Another onsen town

Back in 2012 we visited the onsen town of Kurokawa on Shikoku island. It is near to the active volcano Mt Aso, and there are an abundance of hot springs and an abundance of hotels dedicated to the experience. You can read about it here. We had a great time, enjoyed the hot springs and have sought out onsen experiences ever since.

For this trip Wilf scheduled us in for two days at the town of Kinosaki, which is near the Sea of Japan beside the Maruyama River. It has been known as an onsen town for hundreds of years. In 1925 a terrible earthquake devastated the town, and when the townsfolk decided to rebuild they leaned in to the idea of enhancing the town as a resort. A side channel of the river runs through the town. When they rebuilt they created a series of little bridges over the little river and lined it with willow trees. Seven bath houses were built – all different in style. In the years since development has been controlled in the town so it retains a real old fashioned charm.

Wilf booked us into a real old school inn. It is a modern three story building, but built in a very traditional style. Once inside the sliding doors we took off our shoes and were issued slippers with our room number on them. No elevators. Our room was on the second floor facing the river. Inside the door is a entry area with wooden floors. A door to the left led to the toilet – a special pair of toilet room only slippers was in there. We took off our slippers and stepped up and into the main room which had tatami mats on the floor. There was a low table there, and the first evening the staff laid out our futons for us. Through another set of sliding doors was a sitting area with a regular height table and chairs. In the corner there was a wash basin. The sitting area had sliding glass panels we could open to lean out and look at the street. No shower in the room – there was a communal bath downstairs we could use. But the expectation was that we’d be trooping off to the big public baths.

Sitting are with a view to the river.

Sleeping on the floor – the getting up and down was rather a challenge!

Also awaiting us was a basket with clothes for us – yukatas (cotton kimonos) with a sash, tabi socks, a jacket and a set of towels. We were also given a lanyard with a pass that would get us into the seven public baths in the town. When we left the inn we wore wooden geta clogs. All day and into the night we could hear the clop clop clop of people walking up and down the street in their clogs. Each inn has its own design for the yukata, so we could spot our fellow residents.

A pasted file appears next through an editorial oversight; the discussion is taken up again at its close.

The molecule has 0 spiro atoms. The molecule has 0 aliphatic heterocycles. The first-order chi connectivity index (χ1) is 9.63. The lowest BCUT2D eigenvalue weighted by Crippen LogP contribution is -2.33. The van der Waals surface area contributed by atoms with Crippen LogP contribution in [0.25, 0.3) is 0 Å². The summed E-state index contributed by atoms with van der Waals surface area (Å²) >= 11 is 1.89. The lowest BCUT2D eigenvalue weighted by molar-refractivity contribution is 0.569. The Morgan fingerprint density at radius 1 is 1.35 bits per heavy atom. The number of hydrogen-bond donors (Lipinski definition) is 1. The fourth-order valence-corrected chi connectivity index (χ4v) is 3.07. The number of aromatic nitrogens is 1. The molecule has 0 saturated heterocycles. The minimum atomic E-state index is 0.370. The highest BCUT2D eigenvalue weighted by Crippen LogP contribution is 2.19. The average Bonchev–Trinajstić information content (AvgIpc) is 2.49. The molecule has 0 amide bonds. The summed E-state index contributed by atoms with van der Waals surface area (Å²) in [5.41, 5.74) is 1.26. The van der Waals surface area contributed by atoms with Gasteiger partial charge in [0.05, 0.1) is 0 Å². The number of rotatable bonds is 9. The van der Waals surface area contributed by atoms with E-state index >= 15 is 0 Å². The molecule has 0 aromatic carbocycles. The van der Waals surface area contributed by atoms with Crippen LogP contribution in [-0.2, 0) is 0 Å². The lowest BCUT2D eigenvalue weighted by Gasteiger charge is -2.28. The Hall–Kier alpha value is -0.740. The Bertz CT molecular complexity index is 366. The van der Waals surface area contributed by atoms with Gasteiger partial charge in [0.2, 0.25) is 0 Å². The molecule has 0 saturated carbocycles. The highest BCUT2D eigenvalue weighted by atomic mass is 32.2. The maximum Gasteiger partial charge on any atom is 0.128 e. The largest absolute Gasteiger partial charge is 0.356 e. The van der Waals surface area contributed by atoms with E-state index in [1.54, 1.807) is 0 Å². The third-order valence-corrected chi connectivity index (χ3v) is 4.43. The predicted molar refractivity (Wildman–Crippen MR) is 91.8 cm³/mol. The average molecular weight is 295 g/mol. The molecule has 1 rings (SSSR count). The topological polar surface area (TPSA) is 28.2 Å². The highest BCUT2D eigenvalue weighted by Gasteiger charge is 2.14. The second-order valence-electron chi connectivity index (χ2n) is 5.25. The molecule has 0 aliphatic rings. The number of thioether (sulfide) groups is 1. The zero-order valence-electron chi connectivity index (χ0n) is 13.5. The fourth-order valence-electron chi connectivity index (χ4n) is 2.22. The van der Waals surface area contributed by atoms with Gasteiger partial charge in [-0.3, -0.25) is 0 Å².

Heading out for a bath.

On the top floor was a spacious restaurant. We had opted for full board, which included dinner and breakfast both days. The kitchen was amazing and the food was delicious. We were never asked about food issues and weren’t told what the menu would be. We sat down and the food began to arrive.

Formal meals in the style we were served are called kaiseki ryori. They are follow a set order, and highlight local foods and the season.

First up – cold appetizer – local crab, and several other small dishes of bites of this and that. There is a hot pot cooking the soup course. Sometimes when we stay at a traditional inn everything is brought all at once. This time things were brought in clusters. And the young lady serving us would tell me what everything was. That doesn’t always happen.

Sashimi course. The little lidded dish contained another course – a savoury custard with fish and mushrooms.

Fried course – tempura and sauce.

‘Main’ course- local beef, grilled. Last course is the miso soup, rice and pickles.

Tea and fruit to finish.

The second night the meal was completely different but followed the same pattern. The ‘main’ was an abalone, which had been steamed in butter at the table.

The thing that I found amazing was that on your first night you had the crab to begin and the steak main. Second night was the abalone. On our second night there were people in the dining room having the crab meal. Which meant that the kitchen was preparing two completely different meals, each of which had nine courses. Yikes! I’d love to see how that was organized.

I’ll talk about breakfast later, but it was the same – different breakfasts for different days, multiple courses for each one.

After our very rigorous day in Hikone we had a long travel day to get to Kinosaki. We enjoyed walking around the town, our first meal and sitting and watching the world go by. Oh – and after all the rain it got hot! We fell onto the floor and our futons and slept big so we could prepare for the adventures ahead!

Author: Sharon

I like to make things. I like to travel. I like to talk about what I'm up to.

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